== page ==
BY KENNETH NYANGANI
FORMER British ambassador to Zimbabwe, Catriona Laing has been roasted by the United Kingdom Parliament for giving London misleading reports that portrayed President Emmerson Mnangagwa as a “reformist”.
Laing is accused of having been too close to the ruling Zanu PF party, resulting in her failing to expose alleged human rights abuses perpetrated by Mnangagwa’s administration.
Laing was the UK ambassador to Zimbabwe from 2014 to 2018, and she oversaw Zimbabwe’s transition from the late former President Robert Mugabe’s rule after he was ousted in a military coup by Mnangagwa.
Last week, UK lawmakers in the House of Lords said Laing’s links with Zanu PF resulted in her misleading the British public into believing that Mnangagwa was a reformist.
Laing, who is now UK’s top diplomat in Nigeria, was also accused of failing to give reports on the real situation on the ground in Zimbabwe ahead of the coup in 2017 and the 2018 elections.
While contributing to debate in the House of Lords, British MPs said they were surprised that Laing was mum about human rights abuses, corruption and other vices committed by Mnangagwa’s administration.
Kate Hoey, MP in the House of Lords said in 2018 they visited Zimbabwe together with other lawmakers ahead of the 2018 elections and learnt of Laing’s close links to the ruling Zanu PF party.
“In 2018, just before the last presidential election I, along with the Right Honourable Conor Burns, visited Zimbabwe to write a report for the UK branch of Commonwealth Parliamentary Association on the possibilities of a free and fair election and the chances of Zimbabwe rejoining the Commonwealth,” Hoey said.
“We did not put Zimbabwe out, of course… It was a depressing report. The Zimbabwean Electoral Commission (Zec) was not impartial and the voters roll was inadequate, for starters. The Constitution was being ignored, so we wrote of our disappointment and surprise that our ambassador at that time seemed to be so close to the ruling Zanu PF party.”
Hoey saluted the current UK ambassador to Zimbabwe, Melainie Robson for doing great work in Zimbabwe.
“I have to say that the current ambassador is doing a great job and is widely respected,” Hoey added.
She said they sounded a warning that Mnangagwa was not a reformist and was likely to perpetuate Mugabe’s heavy-handedness.
“Many of us in the All-Party Parliamentary Group for Zimbabwe at that time tried to warn of the danger and futility of expecting change from Mnangagwa. Not for nothing is he known as the crocodile. We were dismissed by some as needlessly pessimistic and lacking understanding of his desire to change, but as forecast, the pattern set by Mugabe was carried forward with sustained intensity and vigour, complying with plans cunningly crafted with the help of the military.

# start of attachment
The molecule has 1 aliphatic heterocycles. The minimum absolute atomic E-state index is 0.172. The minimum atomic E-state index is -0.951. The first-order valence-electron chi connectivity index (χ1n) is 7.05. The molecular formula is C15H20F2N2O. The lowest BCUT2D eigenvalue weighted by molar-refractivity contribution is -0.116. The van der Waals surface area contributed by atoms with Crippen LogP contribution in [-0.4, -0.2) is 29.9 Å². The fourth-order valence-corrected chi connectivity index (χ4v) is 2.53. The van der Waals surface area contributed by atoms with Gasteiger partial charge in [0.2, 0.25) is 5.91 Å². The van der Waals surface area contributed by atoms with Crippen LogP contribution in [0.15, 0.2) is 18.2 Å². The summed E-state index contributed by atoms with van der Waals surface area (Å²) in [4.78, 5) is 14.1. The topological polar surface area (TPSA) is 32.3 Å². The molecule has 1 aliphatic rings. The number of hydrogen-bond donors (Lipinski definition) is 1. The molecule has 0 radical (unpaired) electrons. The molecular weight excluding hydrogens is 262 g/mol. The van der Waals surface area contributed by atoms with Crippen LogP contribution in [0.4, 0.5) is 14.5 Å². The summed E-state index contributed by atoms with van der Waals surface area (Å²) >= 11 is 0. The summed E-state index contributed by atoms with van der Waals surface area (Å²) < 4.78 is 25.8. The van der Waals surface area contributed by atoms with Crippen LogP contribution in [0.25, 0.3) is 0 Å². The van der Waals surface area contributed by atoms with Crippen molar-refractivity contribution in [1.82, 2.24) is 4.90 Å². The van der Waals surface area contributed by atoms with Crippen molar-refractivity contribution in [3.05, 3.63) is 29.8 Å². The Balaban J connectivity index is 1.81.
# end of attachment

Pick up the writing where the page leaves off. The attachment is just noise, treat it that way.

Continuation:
“Those had been planned for some time. Unfortunately, too many of the agencies working in the country and too many diplomats initially fell for his lies and rather evil charm. We were told that a new chapter of peace, economic efficiency and prosperity would be opened up. I have to say that the current ambassador is doing a great job and is widely respected,” Hoey said.
She said Zimbabwe was still being afflicted by the same horror story of corruption, greed and violent oppression.
“The only expertise Zanu-PF has ever shown, I am afraid, is in brutality, lying, theft and terror,” she added.
In 2018, Laing was forced to deny Hoey and Burns’ allegations that she showed bias towards Mnangagwa and mocked the then MDC Alliance leader Nelson Chamisa in the run-up to the elections.
She was also under fire for being aloof following the army-led August 1, 2018 shootings that left six unarmed civilians dead.
“We were disappointed at how every element of civil society and politicians outside Zanu PF had the belief that the UK embassy — and in particular the ambassador is biased in favour of the incumbent regime,” the two MPs said in their critical report.
“Huge offence was taken that our ambassador wore a Mnangagwa scarf outside 10 Downing Street earlier this year on her visit to the UK. This offence and fear of bias was compounded when the first person to re-tweet it from his official account was Mnangagwa himself.
“The embassy organised a dinner for us to meet some Zimbabweans and we found that most were supporters of Zanu PF. Indeed prior to the dinner the ambassador was openly ridiculing the leader of the MDC Alliance,” the two MPs added in the report.
On August 5, 2018, Laing took to Twitter to deny reports of ridiculing Citizens Coalition for Change leader Nelson Chamisa (then MDC Alliance leader).
“I certainly did not ridicule Chamisa, who I recognise as a major political figure in Zimbabwe,” Laing said.
Zanu PF commissar Mike Bimha refused to comment on the matter referring questions to party spokesperson Christopher Mutsvangwa.
“It’s true that we had a positive relationship with her (Laing). She had a positive attitude towards Zimbabwe. We worked well with her, especially the new dispensation,” Mutsvangwa said yesterday.
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